2017-06-22 11:47:03
Art Review: How an Afro-Cuban Visionary Made a Man’s World Her Own

Late last week, the Trump administration announced that it would be re-abnormalizing the relationship between the United States and Cuba. A few days earlier, El Museo del Barrio in Manhattan opened “NKame: A Retrospective of Cuban Printmaker Belkis Ayón,” reminding us exactly how much we have to gain from a free exchange of cultural energy with our island neighbor.

Ayón was born in Havana in 1967 and died there, by her own hand, in 1999. As baffling and crushing as her end was, her life and career had been warm with forward motion. She began studying art at 12, went on to the renowned Instituto Superior de Arte, and joined its faculty after graduation. She began exhibiting in Cuba, and word went out. Invitations for exhibitions and residencies took her to Europe, Japan and North America.

In 1993 she was invited to participate in the Venice Biennale. In Cuba, this was during the so-called Special Period, when a post-Soviet economic crisis led to drastic food and fuel shortages and transportation breakdowns. Life was a scramble. She had to bike 20 miles to the airport to make the flight to Venice, her father biking behind her with the work she would show there.

Fortunately, it was readily portable work, even though it was monumental in concept and scale. She had settled on printmaking early as a medium, one that had had a long and brilliant history in Cuba, but was out of fashion by the 1980s, when she picked it up. And she chose to specialize in one of its more esoteric and labor-intensive forms: collography, a method of engraving that involved applying materials to a printing plate rather than digging into its surface.

In Ayón’s hands, the process became one of staggering virtuosity. She composed images from hundreds of pieces of soft paper, sandpaper, even vegetable peelings, fitting them all together on a cardboard sheet, like elements of a puzzle, then inking the sheet and running it through a hand-cranked printer. (You can see her doing this in a video in the show.) The results were notable for their complex physical textures, suggesting embossing, embroidery and raised painting, though what’s most striking on a first encounter is the work’s scale.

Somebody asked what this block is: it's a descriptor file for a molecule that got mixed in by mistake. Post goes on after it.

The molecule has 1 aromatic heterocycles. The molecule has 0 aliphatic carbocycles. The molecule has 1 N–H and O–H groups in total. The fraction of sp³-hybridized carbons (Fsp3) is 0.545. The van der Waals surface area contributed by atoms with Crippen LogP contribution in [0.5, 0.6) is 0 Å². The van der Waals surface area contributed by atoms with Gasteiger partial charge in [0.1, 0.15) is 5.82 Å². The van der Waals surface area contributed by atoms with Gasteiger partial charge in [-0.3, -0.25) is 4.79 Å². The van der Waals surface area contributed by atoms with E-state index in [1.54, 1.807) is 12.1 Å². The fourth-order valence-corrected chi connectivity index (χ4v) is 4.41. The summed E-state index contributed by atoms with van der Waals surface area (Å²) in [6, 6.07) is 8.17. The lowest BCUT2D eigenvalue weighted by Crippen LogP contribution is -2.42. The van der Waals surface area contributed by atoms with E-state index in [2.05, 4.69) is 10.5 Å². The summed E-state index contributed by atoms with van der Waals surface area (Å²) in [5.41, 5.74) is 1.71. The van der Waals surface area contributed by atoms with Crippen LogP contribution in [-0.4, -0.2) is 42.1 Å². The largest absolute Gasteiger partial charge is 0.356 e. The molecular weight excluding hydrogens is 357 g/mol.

Some of her pieces are almost as big as murals, composed from as many as 18 separate prints, joined edge to edge to form panoramic narratives, sometimes with near-life-size figures. Their recurrent subject is fairly specific. Most of the narratives are derived from the African-Cuban religion called Abakuá, which came to the island in the 18th century with slaves arriving from what is now Nigeria and Cameroon. Their religion struck deep roots and is still practiced there. (“NKame” means “greeting” or “praise” in the Abakuá language.)

In some ways, her choice of it as a theme was odd. Abakuá is a secret society restricted to male initiates, with a foundational story based on an act of female betrayal. In the very simplest terms, a woman named Sikán, a princess, while filling a water jug in the river, accidentally caught a miraculous fish that embodied the voice of an ancestor and guaranteed power to whoever heard it. She took the fish to her father, who swore her to silence, but she later passed the information to a leader of another community, for which she was condemned by her people to die.

Why Ayón focused on Abakuá isn’t clear. She wasn’t personally religious. (She referred to herself, when asked, as an atheist.) Nor did she seem to have any particular investment in Cubanidad, or Cuban identity, as an aesthetic phenomenon. In terms of audience reception, the subject, predictably, came with as many disadvantages as rewards. The Cuban government was suspicious of religious art of any kind. Outside Cuba, her work’s perceived exoticism drew fascinated attention, but was also automatically slotted into a “Latin American” category that limited its reach.